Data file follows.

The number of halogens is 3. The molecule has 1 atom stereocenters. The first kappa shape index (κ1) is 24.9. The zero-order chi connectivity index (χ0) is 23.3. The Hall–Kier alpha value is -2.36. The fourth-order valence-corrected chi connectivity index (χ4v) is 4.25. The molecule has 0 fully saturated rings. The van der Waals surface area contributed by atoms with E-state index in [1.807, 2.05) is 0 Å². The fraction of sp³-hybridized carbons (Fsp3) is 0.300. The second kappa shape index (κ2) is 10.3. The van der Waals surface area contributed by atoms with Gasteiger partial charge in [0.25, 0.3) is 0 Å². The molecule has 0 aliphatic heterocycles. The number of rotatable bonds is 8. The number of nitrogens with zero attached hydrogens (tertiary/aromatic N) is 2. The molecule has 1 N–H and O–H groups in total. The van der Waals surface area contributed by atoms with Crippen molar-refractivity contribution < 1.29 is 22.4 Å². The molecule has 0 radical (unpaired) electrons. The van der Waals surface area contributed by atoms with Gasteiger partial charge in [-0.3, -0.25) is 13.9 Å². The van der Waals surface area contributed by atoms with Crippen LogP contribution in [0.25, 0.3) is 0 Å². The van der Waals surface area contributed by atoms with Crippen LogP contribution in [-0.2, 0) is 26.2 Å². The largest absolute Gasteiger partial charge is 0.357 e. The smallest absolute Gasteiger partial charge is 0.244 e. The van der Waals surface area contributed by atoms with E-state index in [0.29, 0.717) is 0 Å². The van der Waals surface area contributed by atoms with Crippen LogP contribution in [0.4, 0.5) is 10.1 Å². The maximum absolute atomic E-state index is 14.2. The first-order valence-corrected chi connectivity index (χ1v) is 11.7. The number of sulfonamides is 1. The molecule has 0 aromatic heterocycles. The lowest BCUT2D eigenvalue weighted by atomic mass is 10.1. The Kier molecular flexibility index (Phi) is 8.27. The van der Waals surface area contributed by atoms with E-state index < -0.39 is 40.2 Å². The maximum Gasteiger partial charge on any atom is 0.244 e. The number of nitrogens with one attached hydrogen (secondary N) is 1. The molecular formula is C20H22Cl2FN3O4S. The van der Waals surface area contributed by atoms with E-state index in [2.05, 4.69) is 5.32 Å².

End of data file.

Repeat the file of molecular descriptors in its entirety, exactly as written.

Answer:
The number of halogens is 3. The molecule has 1 atom stereocenters. The first kappa shape index (κ1) is 24.9. The zero-order chi connectivity index (χ0) is 23.3. The Hall–Kier alpha value is -2.36. The fourth-order valence-corrected chi connectivity index (χ4v) is 4.25. The molecule has 0 fully saturated rings. The van der Waals surface area contributed by atoms with E-state index in [1.807, 2.05) is 0 Å². The fraction of sp³-hybridized carbons (Fsp3) is 0.300. The second kappa shape index (κ2) is 10.3. The van der Waals surface area contributed by atoms with Gasteiger partial charge in [0.25, 0.3) is 0 Å². The molecule has 0 aliphatic heterocycles. The number of rotatable bonds is 8. The number of nitrogens with zero attached hydrogens (tertiary/aromatic N) is 2. The molecule has 1 N–H and O–H groups in total. The van der Waals surface area contributed by atoms with Crippen molar-refractivity contribution < 1.29 is 22.4 Å². The molecule has 0 radical (unpaired) electrons. The van der Waals surface area contributed by atoms with Gasteiger partial charge in [-0.3, -0.25) is 13.9 Å². The van der Waals surface area contributed by atoms with Crippen LogP contribution in [0.25, 0.3) is 0 Å². The van der Waals surface area contributed by atoms with Crippen LogP contribution in [-0.2, 0) is 26.2 Å². The largest absolute Gasteiger partial charge is 0.357 e. The smallest absolute Gasteiger partial charge is 0.244 e. The van der Waals surface area contributed by atoms with E-state index in [0.29, 0.717) is 0 Å². The van der Waals surface area contributed by atoms with Crippen LogP contribution in [0.4, 0.5) is 10.1 Å². The maximum absolute atomic E-state index is 14.2. The first-order valence-corrected chi connectivity index (χ1v) is 11.7. The number of sulfonamides is 1. The molecule has 0 aromatic heterocycles. The lowest BCUT2D eigenvalue weighted by atomic mass is 10.1. The Kier molecular flexibility index (Phi) is 8.27. The van der Waals surface area contributed by atoms with E-state index < -0.39 is 40.2 Å². The maximum Gasteiger partial charge on any atom is 0.244 e. The number of nitrogens with one attached hydrogen (secondary N) is 1. The molecular formula is C20H22Cl2FN3O4S. The van der Waals surface area contributed by atoms with E-state index in [2.05, 4.69) is 5.32 Å².